Intra-household dynamics

One of five Think Forward Summit projects
Posted on March 15, 2017

At the first Think Forward Summit last year, participants defined three areas where people experience challenges in their financial decision-making. These challenges gave birth to five projects, which participants were busy working on throughout the past year. This is an overview of the Intra-household dynamics-project, their research and the practical solution being developed based on the research.

Teamwork: Dutch couples make most financial decisions together

By Fred van Raaij and Lei Pan

Imagine that you and your partner want to buy a new house or work less hours. How many documents and numbers scattered on different websites or apps would you need to find to know if you can still go on a long holiday trip?

Popular joint deciscions

We conducted a survey with around 1,000 Dutch couples in the first stage of the Intra-household Dynamics project. The main conclusion we can draw from the research is that many decisions we make, from choosing clothes for our children to looking for a new job or buying a house, are joint decisions with our partners, children or other family members.

As high as 86 percent of husbands in our study claim that the purchase of durable goods is a joint decision. Even for personal items such as clothes, a substantial portion of respondents answered that the decision is taken jointly with their partner (Figure 1). 

Given that households are where most financial decisions are made, the research looks into the differences in the roles husbands and wives play in the decision-making process. Our results show that women have relatively strong bargaining power within their households, and men are more likely to overestimate their influence.

Around 14 percent of women claim that they are the decision-maker when it comes to shared accounts, and this is more or less confirmed by their partners’ answer, as 10 percent of men admit this as well. Only 5 percent of men claim that they are the decision-makers on shared accounts (see Figure 1). The situation is similar concerning decisions on savings. Around 16 percent of women claim that they are the decision-makers on savings and the corresponding number for men is only 9 percent.

Out of the 10 consumption items listed in Figure 1, men make all or most decisions regarding an average of 1.1 of them; while for women this number is 2.06.

What’s interesting is that when men claim that they are the main decision-maker, their wives only agree in 59 percent of the cases. When it’s vice versa, the percentage reaches 68 percent. Men seem to be more likely to overestimate their influence on expenditure decision-making in their households.

How to reduce financial problems as a couple?

We also investigated what couples do in order to reduce financial problems. Around 28 percent reported having financial problems over the past year, such as not having enough balance in their payment account.

We looked into mental budgeting as a way to reduce financial problems, i.e. budgeting in categories like ‘food shopping’ and ‘clothes’, usually monthly. If one spends too much in a given category, they spend less in that category for the remainder of the period.

Even though mental budgeting can help with overspending, our results show it doesn’t necessarily mean less financial problems. Mental budgeting is usually more common among relatively poor households, so we focused our analysis on households with a monthly net income under 3,000 euros. In these households, 44.7 percent of people who ‘always’ conduct mental budgeting encountered financial problems in the past year, compared with 11.8 percent of those who ‘never’ do. (Figure 2).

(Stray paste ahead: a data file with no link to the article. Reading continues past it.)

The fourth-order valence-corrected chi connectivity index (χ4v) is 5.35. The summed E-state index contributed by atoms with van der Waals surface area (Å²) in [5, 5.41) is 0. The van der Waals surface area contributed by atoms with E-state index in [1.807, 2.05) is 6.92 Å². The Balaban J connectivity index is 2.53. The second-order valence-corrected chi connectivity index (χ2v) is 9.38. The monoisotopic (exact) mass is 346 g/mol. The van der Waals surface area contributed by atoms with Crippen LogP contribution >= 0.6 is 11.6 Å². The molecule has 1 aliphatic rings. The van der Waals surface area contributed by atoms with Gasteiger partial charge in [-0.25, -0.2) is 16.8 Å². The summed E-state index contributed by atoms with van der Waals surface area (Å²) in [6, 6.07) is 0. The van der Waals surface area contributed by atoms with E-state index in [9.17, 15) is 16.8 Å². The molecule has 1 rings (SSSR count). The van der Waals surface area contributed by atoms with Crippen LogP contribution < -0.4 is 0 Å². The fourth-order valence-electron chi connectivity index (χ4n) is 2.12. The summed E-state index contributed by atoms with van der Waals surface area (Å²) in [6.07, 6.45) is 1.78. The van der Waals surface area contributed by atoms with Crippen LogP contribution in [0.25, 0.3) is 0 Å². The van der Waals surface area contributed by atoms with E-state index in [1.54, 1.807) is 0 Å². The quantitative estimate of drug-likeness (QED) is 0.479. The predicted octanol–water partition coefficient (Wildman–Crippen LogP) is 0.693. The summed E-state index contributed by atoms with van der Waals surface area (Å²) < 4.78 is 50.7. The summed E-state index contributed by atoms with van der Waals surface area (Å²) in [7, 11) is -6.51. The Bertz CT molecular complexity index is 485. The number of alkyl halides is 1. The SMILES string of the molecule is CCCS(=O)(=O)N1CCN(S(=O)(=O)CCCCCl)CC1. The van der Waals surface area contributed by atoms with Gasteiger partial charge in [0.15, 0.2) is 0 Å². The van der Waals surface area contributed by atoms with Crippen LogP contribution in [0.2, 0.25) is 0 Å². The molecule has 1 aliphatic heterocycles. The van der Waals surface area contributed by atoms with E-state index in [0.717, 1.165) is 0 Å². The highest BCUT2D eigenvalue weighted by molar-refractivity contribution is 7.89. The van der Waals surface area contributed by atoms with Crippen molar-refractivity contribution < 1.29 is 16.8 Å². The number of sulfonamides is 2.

Our results call for information and services providers such as government and financial institutions to consider the features of joint decision-making within households. More information and services oriented towards couples are needed to provide a way for them to reduce financial problems and make sound financial decisions.

Solution: ending discussion by showing consequences

Our idea for an app integrates couples’ financial information to help them focus on the discussion about financial decisions, instead of wasting time on gathering information. The solution delivers a playful, easy-to-use environment in which partners can add both bank accounts and later add potential life events (such as buying a house, having a child) to the app timeline. Seeing the immediate effects on income and expenditures will showcase consequences directly and make sure the discussion is easy and objective.

Furthermore, more advanced features of such a tool may include interactive functions that take into consideration the roles of husband and wife. For example, a chatbot may be integrated into the tool to stimulate the discussion with nudges, recommendations and best practices.

“Practical solution”

The majority of financial decisions are made jointly by couples. The discussions between couples to make these decisions are often difficult because it is a struggle to get a quick and easy overview of the financial situation, which makes planning for life-time events a hassle. Financial management tools are used, but do not cater to couples for stimulating discussions in decision-making.

This practical solution is different because it delivers a playful environment in which the partners can add both bank accounts and add potential life events (such as buying a house, having a child) to the timeline, assess different “what if” scenarios and possible trade-offs. Seeing the immediate effect on income and expenditures will make sure the discussion is easy and more objective. Instead of spending all valuable time and energy on the hassle of understanding the financials, couples can focus the discussion on what is important for them.